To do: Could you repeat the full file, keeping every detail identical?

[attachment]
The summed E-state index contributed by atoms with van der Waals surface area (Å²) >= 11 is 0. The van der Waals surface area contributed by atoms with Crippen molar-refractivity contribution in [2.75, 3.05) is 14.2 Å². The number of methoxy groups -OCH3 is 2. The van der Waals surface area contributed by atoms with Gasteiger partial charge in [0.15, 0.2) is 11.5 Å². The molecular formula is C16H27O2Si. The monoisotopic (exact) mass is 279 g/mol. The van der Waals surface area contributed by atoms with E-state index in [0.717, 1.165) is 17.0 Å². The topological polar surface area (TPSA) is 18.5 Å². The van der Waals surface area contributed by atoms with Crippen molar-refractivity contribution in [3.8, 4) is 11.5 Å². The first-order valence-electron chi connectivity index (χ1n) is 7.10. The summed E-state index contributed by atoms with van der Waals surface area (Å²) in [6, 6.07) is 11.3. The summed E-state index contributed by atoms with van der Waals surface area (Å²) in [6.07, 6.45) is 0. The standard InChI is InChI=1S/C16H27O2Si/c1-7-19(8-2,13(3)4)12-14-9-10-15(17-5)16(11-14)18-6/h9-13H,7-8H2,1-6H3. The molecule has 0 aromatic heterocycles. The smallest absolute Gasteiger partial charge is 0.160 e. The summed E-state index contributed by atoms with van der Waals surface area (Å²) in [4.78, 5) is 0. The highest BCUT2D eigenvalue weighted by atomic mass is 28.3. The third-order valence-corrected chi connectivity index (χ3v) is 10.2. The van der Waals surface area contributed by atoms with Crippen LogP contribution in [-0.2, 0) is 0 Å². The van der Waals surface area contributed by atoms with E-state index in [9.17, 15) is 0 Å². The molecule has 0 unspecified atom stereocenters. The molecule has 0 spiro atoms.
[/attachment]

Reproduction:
The summed E-state index contributed by atoms with van der Waals surface area (Å²) >= 11 is 0. The van der Waals surface area contributed by atoms with Crippen molar-refractivity contribution in [2.75, 3.05) is 14.2 Å². The number of methoxy groups -OCH3 is 2. The van der Waals surface area contributed by atoms with Gasteiger partial charge in [0.15, 0.2) is 11.5 Å². The molecular formula is C16H27O2Si. The monoisotopic (exact) mass is 279 g/mol. The van der Waals surface area contributed by atoms with E-state index in [0.717, 1.165) is 17.0 Å². The topological polar surface area (TPSA) is 18.5 Å². The van der Waals surface area contributed by atoms with Crippen molar-refractivity contribution in [3.8, 4) is 11.5 Å². The first-order valence-electron chi connectivity index (χ1n) is 7.10. The summed E-state index contributed by atoms with van der Waals surface area (Å²) in [6, 6.07) is 11.3. The summed E-state index contributed by atoms with van der Waals surface area (Å²) in [6.07, 6.45) is 0. The standard InChI is InChI=1S/C16H27O2Si/c1-7-19(8-2,13(3)4)12-14-9-10-15(17-5)16(11-14)18-6/h9-13H,7-8H2,1-6H3. The molecule has 0 aromatic heterocycles. The smallest absolute Gasteiger partial charge is 0.160 e. The summed E-state index contributed by atoms with van der Waals surface area (Å²) in [4.78, 5) is 0. The highest BCUT2D eigenvalue weighted by atomic mass is 28.3. The third-order valence-corrected chi connectivity index (χ3v) is 10.2. The van der Waals surface area contributed by atoms with Crippen LogP contribution in [-0.2, 0) is 0 Å². The van der Waals surface area contributed by atoms with E-state index in [9.17, 15) is 0 Å². The molecule has 0 unspecified atom stereocenters. The molecule has 0 spiro atoms.